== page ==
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the British power remaining in the northern parts of America, or the islands of Bermudas, &c., those countries shall, in case of success, be confederated with, or dependent upon, the United States. For, if it had been understood by the parties that the western territory in question, known to be of so great importance to the United States, and a reduction of it so likely to be attempted by them, was not included in the general guaranty, can it be supposed that no notice would have 'been taken of it, when the parties extended their views, not only to Canada, but to the remote and unimportant island of Bermudas. It is true that these acts between France and the United States, are in no respects obligatory on his catholic majesty, unless he shall think fit to accede to them. Yet as they show the sense of his most christian majesty on this subject, with whom his catholic majesty is intimately allied; as it is in pursuance of an express reservation to his catholic majesty in a secret act subjoined to the treaties aforesaid of a power to accede to those treaties, that the present overtures are made on the part of the United States; and as it is particularly stated in that act, that any conditions which his catholic majesty shall think fit to add, are to be analogous to the principal aim of the alliance, and conformable to the rules of equality, reciprocity, and friendship, congress entertain too high an opinion of the equity, moderation, and wisdom of his catholic majesty not to suppose, that, when joined to these considerations, they will prevail against any mistaken views of interest that may be suggested to him.

The next object of the instructions is the free navigation of the Mississippi for the citizens of the United States, in common with the subjects of his catholic majesty.

On this subject, the same inference may be made from article seventh of the treaty of Paris, which stipulates this right in the amplest manner to the king of Great Britain; and the devolution of it to the United States, as was applied to the territorial claims of the latter. Nor can congress hesitate to believe, that even if no such right could be inferred from that treaty, that the generosity of his catholic majesty would not suffer the inhabitants of these states to be put into a worse condition, in this respect, by the alliance with him in the character of a sovereign people, than they were in when subjects of a power which was always ready to turn its force against his majesty; especially as one of the great objects of the proposed alliance is to give greater effect to the common exertions for disarming that power of the faculty of disturbing others. Besides, as the United States have an indispu table right to the possession of the east bank of the Mississippi for a very great distance, and the navigation of that river will essentially tend to the prosperity and advantage of the citizens of the United States that may reside on the Mississippi, or the waters running into it, it is conceived that the circumstances of Spain's being in possession of the banks on both sides near its mouth, cannot be deemed a natural or equitable bar to the free use of the river. Such a principle would authorize a nation disposed to take advantage of circumstances, to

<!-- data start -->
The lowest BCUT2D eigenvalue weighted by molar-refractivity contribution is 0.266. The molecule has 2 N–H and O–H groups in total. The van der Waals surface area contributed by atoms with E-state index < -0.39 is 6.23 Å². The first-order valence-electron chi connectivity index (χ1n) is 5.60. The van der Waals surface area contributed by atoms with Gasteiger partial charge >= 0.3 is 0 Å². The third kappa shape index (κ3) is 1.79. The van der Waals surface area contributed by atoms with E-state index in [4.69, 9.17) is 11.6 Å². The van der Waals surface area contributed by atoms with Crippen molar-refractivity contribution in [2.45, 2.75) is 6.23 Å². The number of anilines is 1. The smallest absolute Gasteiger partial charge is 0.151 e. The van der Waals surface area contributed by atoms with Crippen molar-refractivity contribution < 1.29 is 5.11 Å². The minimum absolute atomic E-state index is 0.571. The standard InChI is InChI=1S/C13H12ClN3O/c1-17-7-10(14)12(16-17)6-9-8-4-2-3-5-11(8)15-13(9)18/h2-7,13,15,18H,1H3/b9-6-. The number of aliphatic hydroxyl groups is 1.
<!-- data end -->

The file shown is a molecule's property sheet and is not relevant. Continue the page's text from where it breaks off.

contravene the clear indications of nature and Providence, and the general good of mankind.

The usage of nations accordingly seems in such cases to have given to those holding the mouth or lower parts of a river no right against those above them, except the right of imposing a moderate toll, and that on the equitable supposition, that such toll is due for the expense and trouble the former may have been put to. "An innocent passage, (says Vattel,) is due to all nations with whom a state is at peace; and this duty comprehends troops equally with individuals." If a right to a passage by land through other countries may be claimed for troops, which are employed in the destruction of mankind, how much more may a passage by water be claimed for commerce, which is beneficial to all nations.

Here again it ought not to be concealed, that the inconveniences which must be felt by the inhabitants on the waters running westwardly, under an exclusion from the free use of the Mississippi, would be a constant and increasing source of disquietude on their part, of more vigorous precautions on the part of Spain, and of an irritation on both parts, which it is equally the interest and duty of both to guard against.

But notwithstanding the equitable claim of the United States to the free navigation of the Mississippi, and its great importance to them, congress have so strong a disposition to conform to the desires of his catholic majesty, that they have agreed that such equitable regulations may be entered into as may be a requisite security against contraband; provided, the point of right be not relinquished, and a free port or ports below the thirty-first degree of north latitude, and accessible to merchant ships, be stipulated to them.